Computer tutor impacts lives

The Internet is a primary form of communication for most people today. However some people, mainly senior citizens, have yet to learn how to use this technological medium, despite the growing dependency on Internet-based tasks, such as e-mail or online banking. This is where Whitney Coleman does her CSER.

Coleman, a sophomore business and human resources management major, has volunteered at Timbrook Library on Timberlake Road for the past two semesters. Coleman found out about the library at the fall 2009 Community Service (CSER) fair.

“I met Coralee Tuck (the Timbrook volunteer coordinator) at the fair. I was just trying to find a CSER that would fit within my schedule and that I would enjoy,” Coleman said. “She asked me if I knew how to use a computer and a cell phone and I said ‘Yeah,’ and then she asked if would like to work with old people and I said ‘Sure.’ So that’s how I got started.”

Coleman works as a computer tutor at the library. She works primarily with senior citizens, teaching them how to set up and operate e-mail, navigate Web sites and show them how to generally operate a computer. She has gotten to know a lot of people through her work at Timbrook, according to Coleman.

“It’s not like your average library. It’s very tiny, so it’s like a home for people. There are regulars that come in day by day, so you get to know people in the community, their families, their interests. I guess you could say I like the experience of meeting people outside of campus,” Coleman said.

Coleman says that she has had the chance to open up more to people when working with the elderly at Timbrook.

“Outside of Timbrook Library, I’m a pretty shy person. Being that they are elderly, they come out straight with their problem or issue,” Coleman said. “They’re very talkative anyway, they want to carry on a conversation outside of what they want to learn. It’s pretty simple, just a ‘How is your day going,’ or ‘What would you like to learn today?’ and we’ll just go from there. I can be a pretty open person.”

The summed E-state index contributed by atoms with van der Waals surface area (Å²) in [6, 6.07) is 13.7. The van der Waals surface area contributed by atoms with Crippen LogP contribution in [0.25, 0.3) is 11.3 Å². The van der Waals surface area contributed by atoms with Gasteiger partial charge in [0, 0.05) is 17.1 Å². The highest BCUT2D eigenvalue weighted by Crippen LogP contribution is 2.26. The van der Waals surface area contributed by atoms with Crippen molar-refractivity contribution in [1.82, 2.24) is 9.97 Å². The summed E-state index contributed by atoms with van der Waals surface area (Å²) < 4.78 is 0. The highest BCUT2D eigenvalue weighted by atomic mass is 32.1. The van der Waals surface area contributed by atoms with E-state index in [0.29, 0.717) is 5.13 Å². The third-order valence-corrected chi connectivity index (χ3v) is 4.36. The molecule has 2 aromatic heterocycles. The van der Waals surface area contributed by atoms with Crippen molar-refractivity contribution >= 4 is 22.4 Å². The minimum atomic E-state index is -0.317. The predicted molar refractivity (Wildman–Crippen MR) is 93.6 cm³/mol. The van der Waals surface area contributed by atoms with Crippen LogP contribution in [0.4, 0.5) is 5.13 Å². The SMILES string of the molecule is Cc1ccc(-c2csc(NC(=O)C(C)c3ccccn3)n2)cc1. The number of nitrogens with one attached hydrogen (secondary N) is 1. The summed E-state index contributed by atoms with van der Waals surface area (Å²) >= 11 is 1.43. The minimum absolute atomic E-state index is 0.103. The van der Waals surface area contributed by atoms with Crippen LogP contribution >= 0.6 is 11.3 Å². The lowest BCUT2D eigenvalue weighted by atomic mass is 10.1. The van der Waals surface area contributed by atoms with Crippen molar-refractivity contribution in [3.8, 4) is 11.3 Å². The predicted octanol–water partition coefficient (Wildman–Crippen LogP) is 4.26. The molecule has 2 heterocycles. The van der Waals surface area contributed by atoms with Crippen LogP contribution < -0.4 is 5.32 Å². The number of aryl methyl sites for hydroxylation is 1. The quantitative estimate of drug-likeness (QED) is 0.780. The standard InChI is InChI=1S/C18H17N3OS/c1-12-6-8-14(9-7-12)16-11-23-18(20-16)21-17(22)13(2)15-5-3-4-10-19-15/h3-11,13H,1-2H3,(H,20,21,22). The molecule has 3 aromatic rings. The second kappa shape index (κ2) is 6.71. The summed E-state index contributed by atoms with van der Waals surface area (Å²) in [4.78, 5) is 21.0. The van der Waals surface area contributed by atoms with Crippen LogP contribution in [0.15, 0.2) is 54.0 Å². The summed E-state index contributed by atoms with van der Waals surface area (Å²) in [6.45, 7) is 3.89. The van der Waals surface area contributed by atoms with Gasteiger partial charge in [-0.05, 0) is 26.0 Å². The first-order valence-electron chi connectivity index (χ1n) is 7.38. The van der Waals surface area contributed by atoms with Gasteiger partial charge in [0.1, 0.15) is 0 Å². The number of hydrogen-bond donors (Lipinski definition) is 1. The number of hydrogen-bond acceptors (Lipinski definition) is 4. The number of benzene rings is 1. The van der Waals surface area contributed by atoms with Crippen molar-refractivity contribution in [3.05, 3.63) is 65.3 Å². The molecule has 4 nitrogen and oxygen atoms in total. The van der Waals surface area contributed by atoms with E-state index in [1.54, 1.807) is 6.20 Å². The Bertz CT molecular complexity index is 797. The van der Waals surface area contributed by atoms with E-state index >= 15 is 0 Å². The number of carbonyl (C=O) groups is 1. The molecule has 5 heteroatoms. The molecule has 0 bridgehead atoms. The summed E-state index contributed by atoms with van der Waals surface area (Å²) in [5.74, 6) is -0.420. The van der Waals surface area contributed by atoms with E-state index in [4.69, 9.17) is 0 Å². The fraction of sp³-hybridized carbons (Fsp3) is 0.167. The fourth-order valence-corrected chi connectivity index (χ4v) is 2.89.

Branch manager Judy Gerlinger works directly with Coleman and has been blown away by the library patrons’ response to her work ethic and positive attitude.

“We have had people tip her with money and ask for her specifically when they come in,” Gerlinger said. “She has always come in with just a lovely attitude. She’s very patient and polite, and she is just a real example of what Liberty University stands for, I believe.”

Coleman once helped a woman set up an e-mail account so she could keep up with her family that she had limited contact with because she could not afford long-distance phone rates. By teaching the woman how to use e-mail, Coleman “gave her the world,” according to Gerlinger.

“What we do here at Timbrook Library is almost like a ministry, and this volunteer position seemed to be tailor-made for Whitney,” Gerlinger said. “We have a lot of senior citizens who come here, and she has been so patient and loving with them as a tutor.  Whitney exemplifies what Liberty stands for — ‘Changing lives … one degree at a time.’ Whitney changes lives one person at a time.”

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